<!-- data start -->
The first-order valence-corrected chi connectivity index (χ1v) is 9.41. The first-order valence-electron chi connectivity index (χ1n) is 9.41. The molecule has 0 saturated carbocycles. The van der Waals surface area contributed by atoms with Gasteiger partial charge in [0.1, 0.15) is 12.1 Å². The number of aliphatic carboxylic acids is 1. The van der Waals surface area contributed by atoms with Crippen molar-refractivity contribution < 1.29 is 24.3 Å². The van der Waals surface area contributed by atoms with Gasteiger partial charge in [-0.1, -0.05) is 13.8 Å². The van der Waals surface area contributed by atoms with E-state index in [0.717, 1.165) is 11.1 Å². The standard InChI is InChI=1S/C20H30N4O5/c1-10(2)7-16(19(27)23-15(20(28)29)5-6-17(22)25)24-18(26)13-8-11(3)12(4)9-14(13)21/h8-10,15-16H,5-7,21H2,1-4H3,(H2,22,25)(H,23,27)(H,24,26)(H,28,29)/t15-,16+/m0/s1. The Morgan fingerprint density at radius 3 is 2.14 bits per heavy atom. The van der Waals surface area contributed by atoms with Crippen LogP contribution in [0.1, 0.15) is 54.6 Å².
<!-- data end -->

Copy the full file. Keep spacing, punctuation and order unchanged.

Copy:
The first-order valence-corrected chi connectivity index (χ1v) is 9.41. The first-order valence-electron chi connectivity index (χ1n) is 9.41. The molecule has 0 saturated carbocycles. The van der Waals surface area contributed by atoms with Gasteiger partial charge in [0.1, 0.15) is 12.1 Å². The number of aliphatic carboxylic acids is 1. The van der Waals surface area contributed by atoms with Crippen molar-refractivity contribution < 1.29 is 24.3 Å². The van der Waals surface area contributed by atoms with Gasteiger partial charge in [-0.1, -0.05) is 13.8 Å². The van der Waals surface area contributed by atoms with E-state index in [0.717, 1.165) is 11.1 Å². The standard InChI is InChI=1S/C20H30N4O5/c1-10(2)7-16(19(27)23-15(20(28)29)5-6-17(22)25)24-18(26)13-8-11(3)12(4)9-14(13)21/h8-10,15-16H,5-7,21H2,1-4H3,(H2,22,25)(H,23,27)(H,24,26)(H,28,29)/t15-,16+/m0/s1. The Morgan fingerprint density at radius 3 is 2.14 bits per heavy atom. The van der Waals surface area contributed by atoms with Crippen LogP contribution in [0.1, 0.15) is 54.6 Å².